Building for the Future
Industry City's space is split roughly between the foundry and distillery. Having a well-equipped machine shop on-site allows the distillers to build, tweak, and refine components practically on the fly.
Construction is currently under way on larger-scale stills to replace the super small-batch test stills that ICD has been using since its inception.
Aside from the fulfilling the technical needs of the distillery, the foundry machine shop makes functional furniture used around the facility.
Richard Watts, the team's graphic designer, works with a 1930s-era letterpress, obtained from a Connecticut foundry, to ink the bottle labels and other of ICD's printed materials.
Each bottle label is first screen-printed orange on its back side before being letterpressed and numbered.
The Fermentation Lab
A narrow corridor houses ICD's fermentation devices. "For fermentation, the big thing we've been trying to do is make a totally new setup that was more efficient, that didn't require filtration, and that kept our yeast happier," says Peter Simon. They use yeast cells trapped within permeable alginate balls, which allow the yeast to feed on a constantly flowing solution of water, sugar, and other nutrients, but keep them from invading the next phase of the process.
Thanks to the continuous flow of sugar water through the fermentation system, "We're making about 10.5 to 11 percent alcohol, 24/7," Simon explains.
Bulah and Ivy
ICD's pair of stills. "Ivy" (at right) is a stripping still, able to "take that 10.5 to 11 percent alcohol, flash that alcohol off, and concentrate it," Simon says, to a roughly 45 percent alcohol distillate. "That machine runs on about as much power as an industrial coffee maker." Bulah (at left) is a batch fractionating reflux still, capable of minutely separating chemicals and alcohol compounds into discrete cuts for blending later on.
Ivy, Up Close
The elaborate column on ICD's stripping still. The second iteration of this still, "Ivy II," will have 10 times the capacity of the current version.
A Cut Above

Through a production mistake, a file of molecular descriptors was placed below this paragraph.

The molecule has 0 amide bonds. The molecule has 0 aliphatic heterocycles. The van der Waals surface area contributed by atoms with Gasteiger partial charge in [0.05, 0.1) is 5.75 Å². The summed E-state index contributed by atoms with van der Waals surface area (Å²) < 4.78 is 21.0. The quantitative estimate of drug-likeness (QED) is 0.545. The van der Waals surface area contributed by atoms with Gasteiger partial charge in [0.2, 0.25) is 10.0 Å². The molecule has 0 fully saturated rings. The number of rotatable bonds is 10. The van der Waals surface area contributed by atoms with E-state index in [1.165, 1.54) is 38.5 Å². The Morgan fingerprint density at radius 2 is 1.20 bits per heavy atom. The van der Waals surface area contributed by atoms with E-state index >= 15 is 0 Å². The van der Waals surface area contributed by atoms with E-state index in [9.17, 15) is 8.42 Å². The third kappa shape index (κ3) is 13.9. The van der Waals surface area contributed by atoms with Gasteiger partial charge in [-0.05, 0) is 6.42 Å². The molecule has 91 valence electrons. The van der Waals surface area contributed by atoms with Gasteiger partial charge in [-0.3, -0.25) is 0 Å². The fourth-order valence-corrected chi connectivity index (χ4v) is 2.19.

Simon says: "We're able to get about 30 cuts off the stills. And each of those cuts has a slightly different profile and flavor. There's a number of them that taste very neutral, because they're almost entirely ethyl alcohol. But then you'll have ones that taste a little bit like pear, and you'll have ones that taste more like peppercorns. And you'll actually find ones that taste like chalk. And that's the guy that gives you that tough, guttural burn that you really don't want in a vodka. Using this system, we can find that little piece and remove it."
A Matter of Taste
After they have those 30 different cuts to work with, the team begins to blend portions of them to make the final product. "It becomes a very explorative process of tasting and smelling," Simon says. Of the 30 cuts, only 15 to 18 may end up being used. "We are very, very picky."
The Right Stuff
Their goal is to make something unique for a category that includes numerous producers who rely on factory-made neutral grain spirits to make up some or all of the alcohol in their vodkas. "The point of those factories is really to produce as much good ethanol as fast as possible," Simon says. "That produces a great base for a lot of very interesting spirits, but it doesn't give you the type of separation your necessarily want." That finely parsed separation allows ICD to isolate and remove what they consider the burning, chalky, "off" flavors present in many mass-market products. "We're trying to explore a vodka that could be a sipping vodka," he adds, "that can be enjoyed in new ways and doesn't need to be drowned in orange juice and cranberry juice."